SerialTransfer.available()

This makes your Arduino parse any received serial data from the other Arduino. If this function returns the boolean "true", it means a new packet has been successfully parsed and the newly received packet's data is stored/available in SerialTransfer.rxBuff.

SerialTransfer.txObj(const T &val, const uint16_t &len, const uint16_t &index=0)

Stuffs "len" number of bytes of an arbitrary object (byte, int, float, double, struct, etc...) into the transmit buffer starting at the index as specified by the argument "index".

SerialTransfer.rxObj(const T &val, const uint16_t &len, const uint16_t &index=0)

Reads "len" number of bytes from the receive buffer (rxBuff) starting at the index as specified by the argument "index" into an arbitrary object (byte, int, float, double, struct, etc...).

NOTE:

The easiest way to transmit data is to first define a struct that contains all data you want to send. The Arduino on the receiving end should have an identical struct defined.

Step 3: Transmit Basic Data

The following sketch transmits both the ADC value of analogRead(0) and value of analogRead(0) converted to voltage to Arduino #2.

Upload the following sketch to Arduino #1:

#include "SerialTransfer.h"

SerialTransfer myTransfer;

struct STRUCT {
  uint16_t adcVal;
  float voltage;
} data;

void setup()
{
  Serial.begin(115200);
  Serial1.begin(115200);
  myTransfer.begin(Serial1);
}

void loop()
{
  data.adcVal  = analogRead(0);
  data.voltage = (data.adcVal * 5.0) / 1023.0;
  
  myTransfer.txObj(data, sizeof(data));
  myTransfer.sendData(sizeof(data));
  delay(100);
}

Step 4: Receive Basic Data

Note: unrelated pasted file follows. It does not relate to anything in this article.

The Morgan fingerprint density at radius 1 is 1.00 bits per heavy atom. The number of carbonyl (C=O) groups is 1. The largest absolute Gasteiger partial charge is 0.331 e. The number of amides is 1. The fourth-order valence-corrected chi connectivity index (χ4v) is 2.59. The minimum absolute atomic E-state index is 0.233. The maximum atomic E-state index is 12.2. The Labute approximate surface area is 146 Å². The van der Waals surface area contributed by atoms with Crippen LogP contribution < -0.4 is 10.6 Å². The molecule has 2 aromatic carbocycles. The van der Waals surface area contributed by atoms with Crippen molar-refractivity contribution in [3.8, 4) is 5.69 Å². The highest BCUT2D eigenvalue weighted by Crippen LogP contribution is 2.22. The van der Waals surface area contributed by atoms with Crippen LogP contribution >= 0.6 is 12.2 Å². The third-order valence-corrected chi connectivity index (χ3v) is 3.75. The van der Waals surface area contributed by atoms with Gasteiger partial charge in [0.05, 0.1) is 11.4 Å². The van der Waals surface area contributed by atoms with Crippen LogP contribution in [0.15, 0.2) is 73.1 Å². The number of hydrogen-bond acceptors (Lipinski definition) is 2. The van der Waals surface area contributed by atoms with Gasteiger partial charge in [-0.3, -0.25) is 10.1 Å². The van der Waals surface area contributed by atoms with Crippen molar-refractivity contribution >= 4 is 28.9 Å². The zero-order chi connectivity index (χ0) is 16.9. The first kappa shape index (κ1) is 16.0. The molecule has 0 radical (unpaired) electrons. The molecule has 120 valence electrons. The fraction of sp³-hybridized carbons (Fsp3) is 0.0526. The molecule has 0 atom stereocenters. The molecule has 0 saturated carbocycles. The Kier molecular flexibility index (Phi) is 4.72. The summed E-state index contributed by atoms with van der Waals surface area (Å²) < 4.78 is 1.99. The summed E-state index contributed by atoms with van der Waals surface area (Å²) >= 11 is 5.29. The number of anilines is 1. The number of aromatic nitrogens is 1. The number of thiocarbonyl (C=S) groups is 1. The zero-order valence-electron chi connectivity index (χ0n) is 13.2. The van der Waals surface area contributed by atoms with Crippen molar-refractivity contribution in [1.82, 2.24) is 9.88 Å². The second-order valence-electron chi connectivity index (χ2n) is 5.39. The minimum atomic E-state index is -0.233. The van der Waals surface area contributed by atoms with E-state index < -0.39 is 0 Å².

The following code prints the ADC and voltage values received from Arduino #1.

Upload the following code to Arduino #2:

#include "SerialTransfer.h"

SerialTransfer myTransfer;

struct STRUCT {
  uint16_t adcVal;
  float voltage;
} data;

void setup()
{
  Serial.begin(115200);
  Serial1.begin(115200);
  myTransfer.begin(Serial1);
}

void loop()
{
  if(myTransfer.available())
  {
    myTransfer.rxObj(data, sizeof(data));
    Serial.print(data.adcVal);
    Serial.print(' ');
    Serial.println(data.voltage);
    Serial.println();
  }
  else if(myTransfer.status < 0)
  {
    Serial.print("ERROR: ");

    if(myTransfer.status == -1)
      Serial.println(F("CRC_ERROR"));
    else if(myTransfer.status == -2)
      Serial.println(F("PAYLOAD_ERROR"));
    else if(myTransfer.status == -3)
      Serial.println(F("STOP_BYTE_ERROR"));
  }
}

Step 5: Testing

Once both sketches have been uploaded to their respective Arduinos, you can use the Serial Monitor on Arduino #2 to verify you are receiving data from Arduino #1!

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    Comments

    0
    crrome
    crrome

    Question 8 months ago on Step 4

    Dear Ser

    Can you please help me read data from UART that is sent one by one? (digit by digit) I am receiving data from the external device and I want to write it to a variable to further edit (multiply, divide ...) and then display it on the LCD

    Thank You
    SOMOK

    obraz.png